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"Sclavonia, Croatia, Bosnia, cum Dalmatiae cum Dalmatiae Parte . . ." is a highly detailed map of a segment of the Balkans, created by Willem Janszoon Blaeu and published in Amsterdam circa 1640. The map includes the present-day territories of Croatia, Slovenia, Bosnia, and parts of Serbia and Montenegro.

As a product of the Golden Age of Dutch Cartography, this map exemplifies the skill and precision for which Blaeu and his contemporaries were renowned. The region's geography and topography are meticulously depicted, providing an insight into the contemporary understanding of the Balkan landscape. Given the turbulent history of the area, such a document serves as an important record of its geopolitical context in the mid-17th century.

The map is more than a geographical representation; it is also a work of art. Adorned with a beautifully illustrated title cartouche and three coats of arms, it exemplifies the aesthetic standards of Dutch cartography during this era. These decorative elements do not merely serve an aesthetic function but are also symbolic of the region's political divisions and allegiances.

This map's intricate detailing extends to its representation of various geographical features, from mountains and rivers to towns and cities. Such granularity not only speaks to the cartographer's meticulousness but also makes the map a valuable resource for understanding the region's historical geography.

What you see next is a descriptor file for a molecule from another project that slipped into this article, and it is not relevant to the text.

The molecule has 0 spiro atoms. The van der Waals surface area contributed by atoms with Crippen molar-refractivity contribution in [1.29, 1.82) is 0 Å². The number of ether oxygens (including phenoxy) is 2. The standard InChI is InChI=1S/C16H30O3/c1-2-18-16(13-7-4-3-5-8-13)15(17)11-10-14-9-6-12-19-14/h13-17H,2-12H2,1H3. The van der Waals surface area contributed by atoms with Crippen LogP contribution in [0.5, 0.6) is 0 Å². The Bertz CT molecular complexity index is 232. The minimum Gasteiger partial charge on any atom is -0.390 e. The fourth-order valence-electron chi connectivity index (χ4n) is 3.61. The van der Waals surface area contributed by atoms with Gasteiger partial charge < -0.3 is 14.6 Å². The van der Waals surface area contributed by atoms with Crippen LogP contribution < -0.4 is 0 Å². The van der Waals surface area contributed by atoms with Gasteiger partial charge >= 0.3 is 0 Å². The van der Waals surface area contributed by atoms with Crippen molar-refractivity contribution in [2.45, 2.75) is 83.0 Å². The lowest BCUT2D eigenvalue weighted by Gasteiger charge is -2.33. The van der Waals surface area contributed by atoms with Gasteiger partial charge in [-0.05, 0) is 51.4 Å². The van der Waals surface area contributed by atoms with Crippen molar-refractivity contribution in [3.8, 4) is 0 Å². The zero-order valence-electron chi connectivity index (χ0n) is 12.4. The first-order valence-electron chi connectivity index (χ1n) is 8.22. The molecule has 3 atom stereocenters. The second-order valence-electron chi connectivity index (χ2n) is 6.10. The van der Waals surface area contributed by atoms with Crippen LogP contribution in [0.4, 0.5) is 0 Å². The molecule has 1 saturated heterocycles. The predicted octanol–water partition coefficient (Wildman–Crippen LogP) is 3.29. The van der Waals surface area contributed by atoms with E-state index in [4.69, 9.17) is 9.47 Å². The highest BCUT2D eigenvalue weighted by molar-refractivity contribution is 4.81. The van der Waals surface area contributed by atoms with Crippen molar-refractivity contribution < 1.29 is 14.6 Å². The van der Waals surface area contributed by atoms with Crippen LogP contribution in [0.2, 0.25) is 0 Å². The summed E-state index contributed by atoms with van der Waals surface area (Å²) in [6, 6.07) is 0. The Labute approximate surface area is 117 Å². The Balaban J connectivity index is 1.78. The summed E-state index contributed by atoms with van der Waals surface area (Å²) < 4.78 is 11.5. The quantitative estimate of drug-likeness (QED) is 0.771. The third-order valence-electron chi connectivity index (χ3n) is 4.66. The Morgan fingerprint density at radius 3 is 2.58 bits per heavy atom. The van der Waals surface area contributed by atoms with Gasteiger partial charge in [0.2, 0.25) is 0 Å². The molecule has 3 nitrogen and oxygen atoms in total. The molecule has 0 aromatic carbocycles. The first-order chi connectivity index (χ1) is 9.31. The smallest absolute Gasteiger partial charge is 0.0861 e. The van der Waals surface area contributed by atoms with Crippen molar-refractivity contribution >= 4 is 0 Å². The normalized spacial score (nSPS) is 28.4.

Condition Description
Original hand-color in outline. Minor mat stain and a small stain in the lower left corner.
Willem Janszoon Blaeu Biography

Willem Janszoon Blaeu (1571-1638) was a prominent Dutch geographer and publisher. Born the son of a herring merchant, Blaeu chose not fish but mathematics and astronomy for his focus. He studied with the famous Danish astronomer Tycho Brahe, with whom he honed his instrument and globe making skills. Blaeu set up shop in Amsterdam, where he sold instruments and globes, published maps, and edited the works of intellectuals like Descartes and Hugo Grotius. In 1635, he released his atlas, Theatrum Orbis Terrarum, sive, Atlas novus.

Willem died in 1638. He had two sons, Cornelis (1610-1648) and Joan (1596-1673). Joan trained as a lawyer, but joined his father’s business rather than practice. After his father’s death, the brothers took over their father’s shop and Joan took on his work as hydrographer to the Dutch East India Company. Later in life, Joan would modify and greatly expand his father’s Atlas novus, eventually releasing his masterpiece, the Atlas maior, between 1662 and 1672.